The goals of CAS and GCSE citizenship are very similar, says Mina Cullimore, head of RE and citizenship at Barton Court Grammar School in Kent, which teaches citizenship to GCSE but shifts to the IB in the sixth form. "Both centre on being involved in the community and contributing to community issues," she says.

But the International Baccalaureate Organisation believes CAS should not be graded. "It is about one's own development, a subjective and very personal exploration," Ms Cullimore explains.

Mr Breslin, too, sounds a note of caution about the exam route. "If we continue with subjects such as citizenship into sixth form and turn them into examination factories, we will take away the space for the natural development of citizenship," he says.

"GCSE and A-level can provide a very good anchorage point, but we must never subjugate this to citizenship learning through a broad range of practice."

But as the popularity of the subject grows, organising that active aspect for hundreds of pupils could become a logistical nightmare. Successful schools have many different opportunities for pupils to become involved. Mr Breslin describes around a third of secondaries as "citizenship- rich".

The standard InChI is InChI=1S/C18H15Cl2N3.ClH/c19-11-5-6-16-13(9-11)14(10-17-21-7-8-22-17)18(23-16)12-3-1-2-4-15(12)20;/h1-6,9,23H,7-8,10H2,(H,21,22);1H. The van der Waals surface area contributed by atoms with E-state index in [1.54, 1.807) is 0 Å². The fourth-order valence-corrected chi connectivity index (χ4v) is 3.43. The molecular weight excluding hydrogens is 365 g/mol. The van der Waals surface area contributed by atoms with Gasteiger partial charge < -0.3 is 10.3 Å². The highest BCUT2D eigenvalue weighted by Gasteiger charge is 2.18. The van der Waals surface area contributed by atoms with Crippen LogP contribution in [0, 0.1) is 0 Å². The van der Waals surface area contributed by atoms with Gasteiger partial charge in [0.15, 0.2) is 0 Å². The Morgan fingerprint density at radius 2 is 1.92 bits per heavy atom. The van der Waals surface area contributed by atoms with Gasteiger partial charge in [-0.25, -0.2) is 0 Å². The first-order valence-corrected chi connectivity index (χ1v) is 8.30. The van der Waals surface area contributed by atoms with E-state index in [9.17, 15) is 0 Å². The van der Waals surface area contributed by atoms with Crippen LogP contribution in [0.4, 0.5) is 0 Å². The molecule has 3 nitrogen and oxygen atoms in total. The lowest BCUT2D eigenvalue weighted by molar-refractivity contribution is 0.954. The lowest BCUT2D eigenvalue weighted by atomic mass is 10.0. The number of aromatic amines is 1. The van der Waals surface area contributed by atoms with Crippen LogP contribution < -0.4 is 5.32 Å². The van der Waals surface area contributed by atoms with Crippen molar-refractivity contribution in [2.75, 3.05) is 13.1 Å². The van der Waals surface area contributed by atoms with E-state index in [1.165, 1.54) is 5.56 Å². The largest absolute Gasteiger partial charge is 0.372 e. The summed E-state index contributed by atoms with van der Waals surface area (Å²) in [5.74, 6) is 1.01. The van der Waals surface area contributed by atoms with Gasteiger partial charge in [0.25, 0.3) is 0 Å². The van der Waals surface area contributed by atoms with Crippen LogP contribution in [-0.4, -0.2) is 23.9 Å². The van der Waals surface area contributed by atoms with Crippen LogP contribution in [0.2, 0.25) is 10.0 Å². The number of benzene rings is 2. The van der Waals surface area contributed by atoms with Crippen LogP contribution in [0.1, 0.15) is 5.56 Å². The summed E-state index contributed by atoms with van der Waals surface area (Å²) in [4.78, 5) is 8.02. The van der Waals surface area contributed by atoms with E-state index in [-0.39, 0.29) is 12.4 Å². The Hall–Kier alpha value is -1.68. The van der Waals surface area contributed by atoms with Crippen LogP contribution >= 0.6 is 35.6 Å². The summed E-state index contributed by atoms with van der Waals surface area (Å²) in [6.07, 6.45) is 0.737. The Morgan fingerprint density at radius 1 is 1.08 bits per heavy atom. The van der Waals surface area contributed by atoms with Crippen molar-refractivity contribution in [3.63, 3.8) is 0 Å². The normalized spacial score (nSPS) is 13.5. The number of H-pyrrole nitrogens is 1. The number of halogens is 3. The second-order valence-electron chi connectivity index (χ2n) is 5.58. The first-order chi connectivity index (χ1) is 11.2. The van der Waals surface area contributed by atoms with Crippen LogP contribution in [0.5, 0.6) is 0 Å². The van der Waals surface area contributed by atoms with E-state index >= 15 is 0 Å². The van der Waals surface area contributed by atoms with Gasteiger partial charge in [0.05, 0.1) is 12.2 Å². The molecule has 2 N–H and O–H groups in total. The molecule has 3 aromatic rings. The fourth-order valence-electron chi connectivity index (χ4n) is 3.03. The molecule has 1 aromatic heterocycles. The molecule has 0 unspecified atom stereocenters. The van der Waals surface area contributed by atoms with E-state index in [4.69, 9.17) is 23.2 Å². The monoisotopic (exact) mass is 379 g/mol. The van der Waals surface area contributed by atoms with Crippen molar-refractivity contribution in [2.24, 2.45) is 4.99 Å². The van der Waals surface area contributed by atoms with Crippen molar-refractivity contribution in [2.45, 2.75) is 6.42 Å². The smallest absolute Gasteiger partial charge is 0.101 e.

To an outsider, they look like schools with a huge range of extra- curricular activities open to all pupils - from student councils and youth parliaments, to environmental schemes, school linking projects and volunteering in the community. Their GCSE and A-level citizenship students can pick their projects from among these.

Mr Kyne says: "A quarter of our students are involved in volunteering, whether or not they do citizenship."

Mr Breslin refutes the criticism often levelled at citizenship - that it is simply an amalgam of the extra-curricular, character-forming activities that have been squeezed out of the curriculum in recent decades.

"Schools may be doing all the active stuff, but they may not be turning these activities into learning," he says. "They may be doing any number of sponsored walks, but there is no substantive curriculum that explores the issues and politics.

"If students aren't encouraged to understand that activism, volunteering and fundraising are community aspects of citizenship, then they are just doing good.